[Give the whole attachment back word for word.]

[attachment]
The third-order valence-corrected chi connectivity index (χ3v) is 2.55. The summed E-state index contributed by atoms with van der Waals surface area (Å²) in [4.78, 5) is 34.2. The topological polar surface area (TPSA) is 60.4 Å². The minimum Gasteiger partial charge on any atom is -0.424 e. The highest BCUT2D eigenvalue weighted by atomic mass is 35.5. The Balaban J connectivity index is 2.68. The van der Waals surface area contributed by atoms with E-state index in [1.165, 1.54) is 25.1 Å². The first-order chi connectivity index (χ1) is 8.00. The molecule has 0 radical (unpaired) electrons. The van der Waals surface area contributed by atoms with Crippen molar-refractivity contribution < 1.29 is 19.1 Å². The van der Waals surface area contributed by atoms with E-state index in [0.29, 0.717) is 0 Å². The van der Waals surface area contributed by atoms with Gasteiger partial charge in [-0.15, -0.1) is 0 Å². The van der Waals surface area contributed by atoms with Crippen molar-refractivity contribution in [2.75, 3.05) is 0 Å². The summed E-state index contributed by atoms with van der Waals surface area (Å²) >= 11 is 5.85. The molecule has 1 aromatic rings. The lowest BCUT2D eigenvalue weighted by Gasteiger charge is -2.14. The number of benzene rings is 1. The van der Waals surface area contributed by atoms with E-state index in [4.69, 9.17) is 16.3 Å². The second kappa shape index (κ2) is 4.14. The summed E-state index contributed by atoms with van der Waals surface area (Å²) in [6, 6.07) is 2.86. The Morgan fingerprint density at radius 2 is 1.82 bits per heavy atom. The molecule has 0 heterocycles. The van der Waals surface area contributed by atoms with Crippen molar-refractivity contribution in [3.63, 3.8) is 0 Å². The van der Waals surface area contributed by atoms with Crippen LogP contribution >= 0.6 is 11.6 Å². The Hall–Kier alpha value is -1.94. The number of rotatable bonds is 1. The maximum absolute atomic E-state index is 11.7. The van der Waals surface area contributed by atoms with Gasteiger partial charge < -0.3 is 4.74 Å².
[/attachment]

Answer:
The third-order valence-corrected chi connectivity index (χ3v) is 2.55. The summed E-state index contributed by atoms with van der Waals surface area (Å²) in [4.78, 5) is 34.2. The topological polar surface area (TPSA) is 60.4 Å². The minimum Gasteiger partial charge on any atom is -0.424 e. The highest BCUT2D eigenvalue weighted by atomic mass is 35.5. The Balaban J connectivity index is 2.68. The van der Waals surface area contributed by atoms with E-state index in [1.165, 1.54) is 25.1 Å². The first-order chi connectivity index (χ1) is 8.00. The molecule has 0 radical (unpaired) electrons. The van der Waals surface area contributed by atoms with Crippen molar-refractivity contribution < 1.29 is 19.1 Å². The van der Waals surface area contributed by atoms with E-state index in [0.29, 0.717) is 0 Å². The van der Waals surface area contributed by atoms with Gasteiger partial charge in [-0.15, -0.1) is 0 Å². The van der Waals surface area contributed by atoms with Crippen molar-refractivity contribution in [2.75, 3.05) is 0 Å². The summed E-state index contributed by atoms with van der Waals surface area (Å²) >= 11 is 5.85. The molecule has 1 aromatic rings. The lowest BCUT2D eigenvalue weighted by Gasteiger charge is -2.14. The number of benzene rings is 1. The van der Waals surface area contributed by atoms with E-state index in [4.69, 9.17) is 16.3 Å². The second kappa shape index (κ2) is 4.14. The summed E-state index contributed by atoms with van der Waals surface area (Å²) in [6, 6.07) is 2.86. The Morgan fingerprint density at radius 2 is 1.82 bits per heavy atom. The molecule has 0 heterocycles. The van der Waals surface area contributed by atoms with Crippen molar-refractivity contribution in [3.63, 3.8) is 0 Å². The van der Waals surface area contributed by atoms with Crippen LogP contribution >= 0.6 is 11.6 Å². The Hall–Kier alpha value is -1.94. The number of rotatable bonds is 1. The maximum absolute atomic E-state index is 11.7. The van der Waals surface area contributed by atoms with Gasteiger partial charge < -0.3 is 4.74 Å².